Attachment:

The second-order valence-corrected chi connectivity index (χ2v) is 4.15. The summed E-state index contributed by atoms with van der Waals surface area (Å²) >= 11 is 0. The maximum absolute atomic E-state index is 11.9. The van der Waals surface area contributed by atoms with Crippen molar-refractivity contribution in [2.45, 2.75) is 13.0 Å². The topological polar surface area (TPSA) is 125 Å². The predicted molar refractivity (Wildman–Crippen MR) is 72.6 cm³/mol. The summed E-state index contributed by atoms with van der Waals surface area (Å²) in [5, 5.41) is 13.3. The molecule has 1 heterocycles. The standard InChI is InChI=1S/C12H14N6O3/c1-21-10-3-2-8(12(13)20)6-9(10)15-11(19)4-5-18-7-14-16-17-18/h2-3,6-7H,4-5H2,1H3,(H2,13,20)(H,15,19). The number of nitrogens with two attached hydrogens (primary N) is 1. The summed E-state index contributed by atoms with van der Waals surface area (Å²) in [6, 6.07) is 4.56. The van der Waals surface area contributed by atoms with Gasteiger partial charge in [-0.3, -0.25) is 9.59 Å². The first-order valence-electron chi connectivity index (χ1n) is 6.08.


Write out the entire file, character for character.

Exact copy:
The second-order valence-corrected chi connectivity index (χ2v) is 4.15. The summed E-state index contributed by atoms with van der Waals surface area (Å²) >= 11 is 0. The maximum absolute atomic E-state index is 11.9. The van der Waals surface area contributed by atoms with Crippen molar-refractivity contribution in [2.45, 2.75) is 13.0 Å². The topological polar surface area (TPSA) is 125 Å². The predicted molar refractivity (Wildman–Crippen MR) is 72.6 cm³/mol. The summed E-state index contributed by atoms with van der Waals surface area (Å²) in [5, 5.41) is 13.3. The molecule has 1 heterocycles. The standard InChI is InChI=1S/C12H14N6O3/c1-21-10-3-2-8(12(13)20)6-9(10)15-11(19)4-5-18-7-14-16-17-18/h2-3,6-7H,4-5H2,1H3,(H2,13,20)(H,15,19). The number of nitrogens with two attached hydrogens (primary N) is 1. The summed E-state index contributed by atoms with van der Waals surface area (Å²) in [6, 6.07) is 4.56. The van der Waals surface area contributed by atoms with Gasteiger partial charge in [-0.3, -0.25) is 9.59 Å². The first-order valence-electron chi connectivity index (χ1n) is 6.08.